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Consumer Goods/Food and Beverage Context for Manufacturing Execution Systems

by Rick Franzosa  |  December 4, 2017  |  1 Comment

The Manufacturing Execution Systems market has always been fragmented by industry and technology.  A Magic Quadrant cannot do justice to the nuanced differences, so in conjunction with the release of the Magic Quadrant for Manufacturing Execution Systems, there will be six industry specific context documents.  These documents focus on the unique challenges in the industry, and feature MES vendors not found in the Magic Quadrant document.  This blog discusses the Consumer Goods/Food and Beverage Context.

Image result for bottling plant

Traditionally, the main differentiators for consumer products manufacturing in the manufacturing execution systems (MES) market are speed and flexibility in support of high-volume manufacturing. MES in consumer packaged goods (CPG) both drive and are driven by highly automated factories, producing tens of thousands of units of product. This is an industry that has thin margins, and has been reluctant to invest in MES unless there’s necessity and clearly defined returns. Flexibility is required to support both the tradition of high-volume manufacturing and the emerging challenge of more variants and personalization — the inflated mix of high mix, high volume.  Just take a look at something as simple as Oreo cookies, that now have regional and seasonal offerings, Wikipedia lists nearly 100 varieties.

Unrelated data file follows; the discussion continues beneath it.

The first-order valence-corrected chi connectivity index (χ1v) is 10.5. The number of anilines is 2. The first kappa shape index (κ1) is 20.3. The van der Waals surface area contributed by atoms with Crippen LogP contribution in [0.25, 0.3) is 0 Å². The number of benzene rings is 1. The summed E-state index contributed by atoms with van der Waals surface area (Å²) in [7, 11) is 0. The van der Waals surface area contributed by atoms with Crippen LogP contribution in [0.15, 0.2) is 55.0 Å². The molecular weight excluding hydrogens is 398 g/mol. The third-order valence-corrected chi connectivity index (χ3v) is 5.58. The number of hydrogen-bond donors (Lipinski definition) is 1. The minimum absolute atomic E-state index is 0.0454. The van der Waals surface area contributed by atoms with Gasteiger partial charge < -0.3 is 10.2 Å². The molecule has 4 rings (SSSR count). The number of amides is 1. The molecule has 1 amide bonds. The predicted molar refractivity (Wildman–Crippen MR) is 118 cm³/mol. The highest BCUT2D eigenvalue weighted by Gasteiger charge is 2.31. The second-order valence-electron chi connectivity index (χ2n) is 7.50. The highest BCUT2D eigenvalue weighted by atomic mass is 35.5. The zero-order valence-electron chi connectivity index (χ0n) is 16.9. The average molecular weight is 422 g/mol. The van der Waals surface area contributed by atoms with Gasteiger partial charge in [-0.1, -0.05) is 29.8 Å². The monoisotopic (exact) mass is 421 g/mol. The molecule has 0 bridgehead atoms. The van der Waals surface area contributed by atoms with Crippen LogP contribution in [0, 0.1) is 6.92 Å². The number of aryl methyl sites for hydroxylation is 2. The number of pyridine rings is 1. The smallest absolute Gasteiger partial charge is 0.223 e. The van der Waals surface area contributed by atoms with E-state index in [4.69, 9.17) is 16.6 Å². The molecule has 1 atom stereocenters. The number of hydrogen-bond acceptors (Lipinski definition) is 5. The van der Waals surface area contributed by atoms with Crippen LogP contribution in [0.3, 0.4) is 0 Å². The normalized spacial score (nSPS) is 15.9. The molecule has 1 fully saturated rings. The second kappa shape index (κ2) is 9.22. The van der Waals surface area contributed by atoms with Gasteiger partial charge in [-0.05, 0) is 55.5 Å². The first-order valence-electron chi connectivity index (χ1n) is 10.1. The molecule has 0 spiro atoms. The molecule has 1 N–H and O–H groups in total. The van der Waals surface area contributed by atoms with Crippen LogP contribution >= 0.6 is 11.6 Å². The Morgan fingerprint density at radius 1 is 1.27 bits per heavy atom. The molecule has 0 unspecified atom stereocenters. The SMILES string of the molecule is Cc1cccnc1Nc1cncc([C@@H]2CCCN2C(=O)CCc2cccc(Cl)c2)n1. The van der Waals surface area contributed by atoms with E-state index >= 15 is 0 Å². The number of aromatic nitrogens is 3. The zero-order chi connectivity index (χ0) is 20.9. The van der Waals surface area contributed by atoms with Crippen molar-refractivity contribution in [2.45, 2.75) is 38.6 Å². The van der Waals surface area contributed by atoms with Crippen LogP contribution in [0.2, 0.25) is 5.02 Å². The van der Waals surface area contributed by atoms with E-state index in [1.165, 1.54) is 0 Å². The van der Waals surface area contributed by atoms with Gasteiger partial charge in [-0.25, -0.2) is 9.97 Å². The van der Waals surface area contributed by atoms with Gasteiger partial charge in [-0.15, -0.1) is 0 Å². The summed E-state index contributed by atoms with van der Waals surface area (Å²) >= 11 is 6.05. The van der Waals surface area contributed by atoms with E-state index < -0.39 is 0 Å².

There are a handful of large vendors in the MQ that are often found in CPG and food & beverage facillities, but do not overlook the unique vendors profiled in this context document.  You can find the document and all of the details here.

 

Category: business-value  digital-manufacturing  iiot  mes  mom  

Tags: digital-manufacturing  iot  mes  smart-manufacturing  

Rick Franzosa
Research Director
4 years at Gartner
32 years IT Industry

Rick works with vice presidents and directors of manufacturing, business process experts and leaders of Operational Excellence and Continuous Improvement, and enterprise architecture and IT roles supporting manufacturing operations. He also works with providers of technologies and services for manufacturing operations. Read Full Bio


Thoughts on Consumer Goods/Food and Beverage Context for Manufacturing Execution Systems


  1. MIke Grasley says:

    An additional point I would make is that it is not just about the MES software. Any successful MES implementation requires an integrator that understands the details of both the business and manufacturing operations in that vertical. Rick’s callout of the challenge of high-mix high-volume is a case in point. If your integrator does not understand the whole NPI process of taking new products from a test kitchen and scaling them to full production volumes across a multi-plant manufacturing network, they are not going to provide you with an optimal solution. It takes great software and a great integrator to make a great solution.



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